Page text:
As players defeat enemies and open the treasure chests scattered around the world, they earn rage points that are used to upgrade Sutras. This is where Hidden Dragon actually shows a little bit of nuance to the combat system. Some treasure chests contain parts of a Sutra, which are upgrades of a sort to your character. After collecting four of one Sutra, players can upgrade it using the points they’ve earned from defeating enemies and discovering treasure chests. Some of them range from dealing extra damage, to earning extra currency, but learning to upgrade the best ones for a situation took a little time. There is also an upgrade system to the combos that players can perform, unlocking new abilities to certain combos like not being able to be knocked down. The problem with that is unless you’re facing off against a group of smaller enemies, the combos are pretty useless. Granted, players can lock the smaller enemies into a death cycle where they can’t move, and the combos and special moves are actually really flashy and well animated. 

On the bright side, the menus are a mine of information. Once I started exploring the menus a bit, I discovered the combo and sutra upgrades. I discovered lore and character stories. This was an extremely welcome addition since Hidden Dragon doesn’t give players a whole lot of information, and the story needed any amount of context for all of it’s characters.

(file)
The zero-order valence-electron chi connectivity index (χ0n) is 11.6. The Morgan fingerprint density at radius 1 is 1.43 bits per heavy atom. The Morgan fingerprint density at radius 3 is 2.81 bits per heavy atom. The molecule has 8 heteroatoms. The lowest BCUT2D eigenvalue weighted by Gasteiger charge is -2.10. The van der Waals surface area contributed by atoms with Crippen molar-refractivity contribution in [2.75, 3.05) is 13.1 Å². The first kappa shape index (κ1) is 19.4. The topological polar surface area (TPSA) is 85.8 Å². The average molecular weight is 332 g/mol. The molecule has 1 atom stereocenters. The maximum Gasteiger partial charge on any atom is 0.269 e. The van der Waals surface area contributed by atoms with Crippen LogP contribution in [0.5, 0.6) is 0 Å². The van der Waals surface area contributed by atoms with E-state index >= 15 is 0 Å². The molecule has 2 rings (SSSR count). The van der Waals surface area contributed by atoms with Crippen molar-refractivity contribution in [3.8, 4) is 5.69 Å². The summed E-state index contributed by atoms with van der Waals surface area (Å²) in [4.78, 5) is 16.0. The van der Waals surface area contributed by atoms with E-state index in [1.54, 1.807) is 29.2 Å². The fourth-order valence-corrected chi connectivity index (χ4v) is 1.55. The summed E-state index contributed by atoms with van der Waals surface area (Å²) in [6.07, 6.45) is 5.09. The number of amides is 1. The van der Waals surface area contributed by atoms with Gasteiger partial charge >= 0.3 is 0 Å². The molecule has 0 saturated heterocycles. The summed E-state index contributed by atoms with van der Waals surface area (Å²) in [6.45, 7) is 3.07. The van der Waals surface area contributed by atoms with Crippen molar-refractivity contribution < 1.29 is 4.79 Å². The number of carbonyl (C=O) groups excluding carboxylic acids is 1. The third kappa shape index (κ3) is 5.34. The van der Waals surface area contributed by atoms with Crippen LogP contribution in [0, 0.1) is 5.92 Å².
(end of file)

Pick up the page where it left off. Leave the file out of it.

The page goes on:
For a game that has built itself around the Metroidvania style of 2.5D platforming, Hidden Dragon does it surprisingly poorly. The controls are spongey and unresponsive, and I often found myself losing a jump as part of my double jump when trying to navigate to a new platform. There were a few cool aspects, like when Lu found a grapling hook, which offered some new ways to navigate sections. Luckily, and I mentioned this above, the environments actually looked rather nice to explore. From navigating rooftops to exploring dungeons and buildings from imperial China the world that MegaFun games built is rather nice, which extrapolates the disappointment from the character animations and design.

MegaFun games could have had a hit on their hands, impressive set design and initially fun combat are bogged down by too many technical problems and poor art choices. There are definitely worse games to play, but there aren’t too many reasons to jump into this imagining of imperial China.

Hidden Dragon Legend is available now on Playstation 4 and PC. This review is based on a copy provided by the publisher for that purpose.

SCORE: 1.8 out of 5